Officials have yet to release the results of a 2011 set of penetration tests on Internet voting software conducted by the Department of Defense, prompting election watchdogs to ask what the Pentagon might be hiding. A few months after the 2011 tests, an official said the results would be publicly available, and a year later, another said the first release was slated by the end of 2012. A representative now says it will release results in 2015, as material is considered “pre-decisional.” Meanwhile, elections officials and lawmakers from across the country are joining watchdogs in demanding the results.
In the digital age, it seems strange that people all around the world still use paper to vote. Of course, given bitcoin’s promise to remove paper from the financial system, many in the industry are beginning to ask if the same block chain technology can be applied to help modernize the democratic process. … Forget it, says Barbara Simons. “At this point we cannot do Internet voting securely,” warns the former IBM computer scientist who has conducted extensive research into Internet voting. Readers will point out that Internet voting is already happening, but she’s saying that we cannot guarantee its integrity. Simons, a former president of the Association for Computing Machinery, participated in a National Workshop on Internet Voting commissioned by former US President Bill Clinton, and authored a book, ‘Broken Ballots‘. She is a long-standing critic of online voting, and her research caused the US Department of Defense to nix an Internet voting system it was considering. “A lot of people think ‘I can bank online, so why can’t I vote online?’,” says Simons. “But, millions disappear from online bank accounts each year.”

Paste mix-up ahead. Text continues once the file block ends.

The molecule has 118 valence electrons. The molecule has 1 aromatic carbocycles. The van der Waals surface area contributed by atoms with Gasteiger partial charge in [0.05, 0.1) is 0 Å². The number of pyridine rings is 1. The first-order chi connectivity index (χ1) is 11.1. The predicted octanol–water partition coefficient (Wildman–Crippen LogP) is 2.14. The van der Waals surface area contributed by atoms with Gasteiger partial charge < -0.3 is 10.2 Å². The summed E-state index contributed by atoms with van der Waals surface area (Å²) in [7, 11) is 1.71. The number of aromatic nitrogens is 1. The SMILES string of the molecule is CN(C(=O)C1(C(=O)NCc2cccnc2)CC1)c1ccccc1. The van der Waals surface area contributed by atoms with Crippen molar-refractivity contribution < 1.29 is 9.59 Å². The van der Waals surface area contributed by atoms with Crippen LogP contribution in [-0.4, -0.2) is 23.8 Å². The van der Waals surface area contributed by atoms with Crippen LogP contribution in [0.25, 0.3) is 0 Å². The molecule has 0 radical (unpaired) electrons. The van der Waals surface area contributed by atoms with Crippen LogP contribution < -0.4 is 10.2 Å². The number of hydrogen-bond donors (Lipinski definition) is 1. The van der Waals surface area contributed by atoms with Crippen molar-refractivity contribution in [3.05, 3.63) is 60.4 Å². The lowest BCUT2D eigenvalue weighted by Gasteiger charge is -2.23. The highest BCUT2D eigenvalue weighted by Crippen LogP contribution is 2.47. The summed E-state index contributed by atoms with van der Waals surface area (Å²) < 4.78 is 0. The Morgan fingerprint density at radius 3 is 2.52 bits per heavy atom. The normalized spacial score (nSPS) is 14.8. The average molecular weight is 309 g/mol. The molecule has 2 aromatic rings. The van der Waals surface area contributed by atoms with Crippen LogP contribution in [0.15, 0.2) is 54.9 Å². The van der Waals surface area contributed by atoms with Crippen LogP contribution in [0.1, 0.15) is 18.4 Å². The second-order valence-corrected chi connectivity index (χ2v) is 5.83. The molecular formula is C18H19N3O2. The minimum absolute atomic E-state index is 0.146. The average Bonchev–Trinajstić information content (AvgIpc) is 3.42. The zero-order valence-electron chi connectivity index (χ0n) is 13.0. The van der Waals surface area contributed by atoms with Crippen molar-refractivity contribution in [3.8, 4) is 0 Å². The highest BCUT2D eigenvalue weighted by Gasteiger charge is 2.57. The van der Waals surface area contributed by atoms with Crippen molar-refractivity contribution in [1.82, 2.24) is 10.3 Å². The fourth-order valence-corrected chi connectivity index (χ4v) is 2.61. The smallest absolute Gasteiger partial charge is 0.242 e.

The Senate Judiciary Committee will hold a June 25 hearing on a long-stalled bill to repair the 1965 Voting Rights Act after the Supreme Court weakened the landmark civil rights legislation by weakening key provisions last year. ‘It is time for Congress to act,’ Leahy said in a statement Monday. ‘Just as Congress came together 50 years ago to enact the Civil Rights Act, Democrats and Republicans should work together now to renew and strengthen the Voting Rights Act, which has always been bipartisan.’ The hearing will occur on the one-year anniversary of the Supreme Court’s 5-4 ruling that knocked out parts of the voting rights act and urged Congress to revisit it, saying the law needs updating to account for how times have changed.
House Democratic Leader Nancy Pelosi and other top lawmakers have urged a federal appeals court to overturn a decision by a judge in Kansas that they say would limit the authority of Congress to regulate federal elections and derail its ability to pass legislation protecting the right to vote. Their friend-of-the-court filing last week at the 10th U.S. Circuit Court of Appeals comes in the lawsuit filed by Kansas and Arizona to force federal elections officials to help those states impose their proof-of-citizenship requirements on federal voter registration forms used by residents of the states. Both states argue the requirements prevent voter fraud by thwarting voting by noncitizens. Critics of such laws view them as suppressing voter turnout. But both sides agree the potential impacts of the case could extend to other states.
Editorials: Eric Cantor’s Last, Legacy-Burnishing Task: Update the VRA | Ron Chistie/The Daily Beast
As the fallout from House Majority Leader Eric Cantor’s stunning primary defeat continues, the departing number two in the House should burnish his legacy by pushing through a bill to reauthorize the Voting Rights Act of 1965 (VRA). The Voting Rights Act prohibits discriminatory actions that had largely denied blacks the ability to vote in the South since Reconstruction following the Civil War. Congress has reauthorized the provisions of the VRA four times—most recently in 2006, under the leadership of George W. Bush and with bipartisan support from Congress. The House supported the measure 390-33 and the Senate unanimously approved the legislation 98-0. So why reauthorize the VRA now, and why should Eric Cantor be the driving force?